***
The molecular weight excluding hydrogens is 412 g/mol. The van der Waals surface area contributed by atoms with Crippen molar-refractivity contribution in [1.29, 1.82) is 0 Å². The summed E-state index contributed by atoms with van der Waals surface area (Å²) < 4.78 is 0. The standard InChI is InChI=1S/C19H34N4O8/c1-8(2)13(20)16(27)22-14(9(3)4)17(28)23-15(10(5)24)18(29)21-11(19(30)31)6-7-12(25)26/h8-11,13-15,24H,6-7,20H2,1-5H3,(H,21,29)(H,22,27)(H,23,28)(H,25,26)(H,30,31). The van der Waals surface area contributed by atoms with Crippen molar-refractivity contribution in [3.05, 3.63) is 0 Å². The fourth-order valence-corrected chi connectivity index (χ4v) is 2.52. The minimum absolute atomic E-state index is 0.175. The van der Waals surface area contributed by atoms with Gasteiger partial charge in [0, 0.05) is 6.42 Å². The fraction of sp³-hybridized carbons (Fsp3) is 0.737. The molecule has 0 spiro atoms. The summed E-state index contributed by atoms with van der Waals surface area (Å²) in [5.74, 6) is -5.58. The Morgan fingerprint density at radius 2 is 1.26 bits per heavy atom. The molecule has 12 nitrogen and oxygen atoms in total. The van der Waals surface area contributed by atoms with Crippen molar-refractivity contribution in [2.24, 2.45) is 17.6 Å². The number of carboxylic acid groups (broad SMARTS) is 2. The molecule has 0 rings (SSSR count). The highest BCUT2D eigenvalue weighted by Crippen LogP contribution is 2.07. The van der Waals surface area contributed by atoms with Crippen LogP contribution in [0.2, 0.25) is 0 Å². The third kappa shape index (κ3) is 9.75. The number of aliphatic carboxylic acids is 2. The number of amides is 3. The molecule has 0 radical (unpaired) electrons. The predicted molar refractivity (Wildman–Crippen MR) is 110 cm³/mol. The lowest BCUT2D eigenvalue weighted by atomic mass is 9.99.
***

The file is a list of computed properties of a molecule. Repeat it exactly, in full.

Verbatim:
The molecular weight excluding hydrogens is 412 g/mol. The van der Waals surface area contributed by atoms with Crippen molar-refractivity contribution in [1.29, 1.82) is 0 Å². The summed E-state index contributed by atoms with van der Waals surface area (Å²) < 4.78 is 0. The standard InChI is InChI=1S/C19H34N4O8/c1-8(2)13(20)16(27)22-14(9(3)4)17(28)23-15(10(5)24)18(29)21-11(19(30)31)6-7-12(25)26/h8-11,13-15,24H,6-7,20H2,1-5H3,(H,21,29)(H,22,27)(H,23,28)(H,25,26)(H,30,31). The van der Waals surface area contributed by atoms with Crippen molar-refractivity contribution in [3.05, 3.63) is 0 Å². The fourth-order valence-corrected chi connectivity index (χ4v) is 2.52. The minimum absolute atomic E-state index is 0.175. The van der Waals surface area contributed by atoms with Gasteiger partial charge in [0, 0.05) is 6.42 Å². The fraction of sp³-hybridized carbons (Fsp3) is 0.737. The molecule has 0 spiro atoms. The summed E-state index contributed by atoms with van der Waals surface area (Å²) in [5.74, 6) is -5.58. The Morgan fingerprint density at radius 2 is 1.26 bits per heavy atom. The molecule has 12 nitrogen and oxygen atoms in total. The van der Waals surface area contributed by atoms with Crippen molar-refractivity contribution in [2.24, 2.45) is 17.6 Å². The number of carboxylic acid groups (broad SMARTS) is 2. The molecule has 0 rings (SSSR count). The highest BCUT2D eigenvalue weighted by Crippen LogP contribution is 2.07. The van der Waals surface area contributed by atoms with Crippen LogP contribution in [0.2, 0.25) is 0 Å². The third kappa shape index (κ3) is 9.75. The number of aliphatic carboxylic acids is 2. The number of amides is 3. The molecule has 0 radical (unpaired) electrons. The predicted molar refractivity (Wildman–Crippen MR) is 110 cm³/mol. The lowest BCUT2D eigenvalue weighted by atomic mass is 9.99.